All good little posts begin with a stout disclaimer.
DISCLAIMER: Passer rating is flawed. It is descriptive rather than predictive. It can make good quarterbacks look great, competent quarterbacks look incompetent, and it’s too rough of a metric. Doesn’t even take sacks or mobility into account. And what about drops?
That being said, if you want a shortcut stat that’s accessible, you could do a lot worse. Yards/attempt is probably better, but passer rating is a good-enough 35,000-foot metric. That’s why a little investigation into Russell Wilson’s rating, and how it correlates to the success of the Seattle Seahawks, is always on-topic here at the Gulls of Field.
Full disclosure: the idea for today’s brief statistical incursion was brought on by Wilson finishing with a gorgeous 119.7 QB rating on Sunday at MetLife, only to find out that doesn’t even crack Wilson’s top 20 regular-season performances. (Okay fine, it’s his 21st-best. For future reference, here’s his complete game log, arranged by rating.)
The Seahawks are 60-25-1 in the regular season since Wilson entered the league. A .703 winning percentage. Very shiny. Their success is often thought, by outsiders, to be driven by several extra-Wilsonian factors:
- Pete Carroll’s coaching acumen
- The Canton-level talent on the defensive side for Seattle
- The offensive weapons at Wilson’s disposal, i.e. Marshawn Lynch and Doug Baldwin
- An unsavory concoction of faux crowd noise, luck, and favorable refereeing decisions.
(On the last one, you have to be fucking kidding me with that shit. Yet people do the kidding anyway. L’enfer, c’est les autres.)
What we’re going to find out -- spoilers!! -- is that the relationship between Wilson’s passing acumen and the team’s win-loss record is a lot tighter than many imagine. Perhaps even tighter than you’d imagined. Until five seconds ago.
Seahawks W-L percentage, by Wilson rating tiers
Under 50: .167 (1-6)
50-70: .625 (5-3)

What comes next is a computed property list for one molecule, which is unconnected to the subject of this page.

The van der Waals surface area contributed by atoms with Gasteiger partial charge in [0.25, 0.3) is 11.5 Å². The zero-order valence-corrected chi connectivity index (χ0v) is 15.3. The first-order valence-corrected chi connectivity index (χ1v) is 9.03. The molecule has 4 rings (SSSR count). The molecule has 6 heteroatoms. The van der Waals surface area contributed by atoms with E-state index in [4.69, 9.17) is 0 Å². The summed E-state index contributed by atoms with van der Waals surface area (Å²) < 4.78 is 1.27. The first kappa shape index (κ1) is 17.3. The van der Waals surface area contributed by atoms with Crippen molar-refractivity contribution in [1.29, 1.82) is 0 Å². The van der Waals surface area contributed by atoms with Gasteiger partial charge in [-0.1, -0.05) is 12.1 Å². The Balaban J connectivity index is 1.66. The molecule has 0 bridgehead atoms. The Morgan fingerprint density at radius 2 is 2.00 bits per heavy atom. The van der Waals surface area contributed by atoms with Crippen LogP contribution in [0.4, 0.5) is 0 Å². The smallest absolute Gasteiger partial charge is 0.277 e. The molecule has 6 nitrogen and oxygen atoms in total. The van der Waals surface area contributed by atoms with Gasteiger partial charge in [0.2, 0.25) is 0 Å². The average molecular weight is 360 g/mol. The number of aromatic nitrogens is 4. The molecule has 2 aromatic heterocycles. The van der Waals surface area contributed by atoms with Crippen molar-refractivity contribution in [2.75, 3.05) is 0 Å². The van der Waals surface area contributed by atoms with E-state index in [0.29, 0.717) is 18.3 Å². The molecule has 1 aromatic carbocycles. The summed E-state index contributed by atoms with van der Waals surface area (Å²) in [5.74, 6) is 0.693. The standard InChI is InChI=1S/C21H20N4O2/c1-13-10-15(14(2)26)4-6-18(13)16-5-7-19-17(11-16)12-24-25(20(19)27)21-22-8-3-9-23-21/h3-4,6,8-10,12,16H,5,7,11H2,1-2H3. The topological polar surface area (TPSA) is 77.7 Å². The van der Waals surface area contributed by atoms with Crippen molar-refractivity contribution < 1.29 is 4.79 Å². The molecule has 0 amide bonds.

70s: .563 (4-3-1)
80s: .600 (6-4)
90s: .692 (9-4)
100s: .778 (7-2)
110s: .818 (9-2)
120s: .833 (5-1)
130 and above: 1.000 (14-0)
When Wilson is terrible, the team has virtually no chance. When he’s bad, the team wins at a lower rate than usual. When he’s good, the team wins more. When Wilson is great, the team can’t be beat.
That sure looks like correlation. Still, I’m going to group those tiers a little more broadly. Not to deceive you, but to get to the point more efficiently.
Seahawks W-L percentage, by larger QB rating tiers
Below 90: .500 (16-16-1)
90-110: .727 (16-6)
Above 110: .903 (28-3)
Wilson’s career rating is 99.3. When he’s within 10 points of his career average, the team wins 72.7 percent of the time. Let that sink in. The PC-RW Seahawks are a .703 team, overall, all else being equal. When Wilson is who he is, they’re a .727 team. When he’s better, they win more; when he’s worse, they lose more.
Rephrasing: Seattle wins 5 out of 10 times with meh/bad Wilson, 7 out of 10 times with regular Wilson, and 9 out of 10 times with good/great Wilson.
Carroll might well have approached this round of team-building, his third in the NFL, by trying to avoid over-dependence on quarterback play. He turned a bunch of late-rounders and undrafted free agents into the best defense of the decade. He trusted them to ballhawk their way to a lead, to save wins with the clock winding down, to disembowel opponents for fun. He knew how hard it could be to get one’s hands on a true franchise quarterback. He initially sought out competent -- not transcendent — at the signalcaller spot, by hiring Tarvaris Jackson, Charlie Whitehurst, and Matt Flynn, only to have Wilson land in everyone’s happy lap.
So now he has that coveted rare gem, the franchise quarterback, whose performance drives wins and losses. Carroll has the locomotive. For better and for worse.
Fortunately for aficionhawkos such as you and me, it’s been for better, far more often than it’s been for worse.